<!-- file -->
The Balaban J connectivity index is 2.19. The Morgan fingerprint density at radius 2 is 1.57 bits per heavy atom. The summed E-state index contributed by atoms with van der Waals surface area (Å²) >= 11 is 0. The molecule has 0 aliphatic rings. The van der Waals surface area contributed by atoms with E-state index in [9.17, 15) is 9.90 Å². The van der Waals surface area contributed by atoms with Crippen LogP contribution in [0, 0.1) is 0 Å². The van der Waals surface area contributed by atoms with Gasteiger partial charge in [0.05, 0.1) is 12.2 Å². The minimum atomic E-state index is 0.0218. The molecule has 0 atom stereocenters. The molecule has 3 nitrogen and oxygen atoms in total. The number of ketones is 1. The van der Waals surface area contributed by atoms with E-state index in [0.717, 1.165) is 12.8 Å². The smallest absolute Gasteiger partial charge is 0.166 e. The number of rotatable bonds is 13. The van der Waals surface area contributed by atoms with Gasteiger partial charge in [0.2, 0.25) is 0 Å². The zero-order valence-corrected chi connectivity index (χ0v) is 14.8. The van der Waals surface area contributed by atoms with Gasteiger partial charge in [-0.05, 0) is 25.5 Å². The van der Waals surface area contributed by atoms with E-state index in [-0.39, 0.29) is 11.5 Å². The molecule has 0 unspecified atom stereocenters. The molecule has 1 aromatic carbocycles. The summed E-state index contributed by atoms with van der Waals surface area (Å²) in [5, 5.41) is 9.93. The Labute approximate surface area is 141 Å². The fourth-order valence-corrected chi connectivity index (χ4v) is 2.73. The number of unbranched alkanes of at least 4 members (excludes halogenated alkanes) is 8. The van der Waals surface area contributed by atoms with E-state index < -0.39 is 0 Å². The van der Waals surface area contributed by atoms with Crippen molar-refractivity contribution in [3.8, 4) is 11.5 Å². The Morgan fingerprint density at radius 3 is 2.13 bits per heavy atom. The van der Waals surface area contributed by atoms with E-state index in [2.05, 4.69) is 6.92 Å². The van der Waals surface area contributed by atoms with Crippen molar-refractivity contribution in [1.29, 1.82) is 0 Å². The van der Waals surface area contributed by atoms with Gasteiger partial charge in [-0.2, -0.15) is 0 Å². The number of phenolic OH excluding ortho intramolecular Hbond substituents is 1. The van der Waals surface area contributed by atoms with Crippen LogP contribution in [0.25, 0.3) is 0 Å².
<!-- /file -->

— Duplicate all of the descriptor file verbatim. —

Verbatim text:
The Balaban J connectivity index is 2.19. The Morgan fingerprint density at radius 2 is 1.57 bits per heavy atom. The summed E-state index contributed by atoms with van der Waals surface area (Å²) >= 11 is 0. The molecule has 0 aliphatic rings. The van der Waals surface area contributed by atoms with E-state index in [9.17, 15) is 9.90 Å². The van der Waals surface area contributed by atoms with Crippen LogP contribution in [0, 0.1) is 0 Å². The van der Waals surface area contributed by atoms with Gasteiger partial charge in [0.05, 0.1) is 12.2 Å². The minimum atomic E-state index is 0.0218. The molecule has 0 atom stereocenters. The molecule has 3 nitrogen and oxygen atoms in total. The number of ketones is 1. The van der Waals surface area contributed by atoms with E-state index in [0.717, 1.165) is 12.8 Å². The smallest absolute Gasteiger partial charge is 0.166 e. The number of rotatable bonds is 13. The van der Waals surface area contributed by atoms with Gasteiger partial charge in [0.2, 0.25) is 0 Å². The zero-order valence-corrected chi connectivity index (χ0v) is 14.8. The van der Waals surface area contributed by atoms with Gasteiger partial charge in [-0.05, 0) is 25.5 Å². The van der Waals surface area contributed by atoms with E-state index in [-0.39, 0.29) is 11.5 Å². The molecule has 0 unspecified atom stereocenters. The molecule has 1 aromatic carbocycles. The summed E-state index contributed by atoms with van der Waals surface area (Å²) in [5, 5.41) is 9.93. The Labute approximate surface area is 141 Å². The fourth-order valence-corrected chi connectivity index (χ4v) is 2.73. The number of unbranched alkanes of at least 4 members (excludes halogenated alkanes) is 8. The van der Waals surface area contributed by atoms with E-state index < -0.39 is 0 Å². The van der Waals surface area contributed by atoms with Crippen molar-refractivity contribution in [3.8, 4) is 11.5 Å². The Morgan fingerprint density at radius 3 is 2.13 bits per heavy atom. The van der Waals surface area contributed by atoms with E-state index in [2.05, 4.69) is 6.92 Å². The van der Waals surface area contributed by atoms with Crippen molar-refractivity contribution in [1.29, 1.82) is 0 Å². The van der Waals surface area contributed by atoms with Gasteiger partial charge in [-0.2, -0.15) is 0 Å². The number of phenolic OH excluding ortho intramolecular Hbond substituents is 1. The van der Waals surface area contributed by atoms with Crippen LogP contribution in [0.25, 0.3) is 0 Å².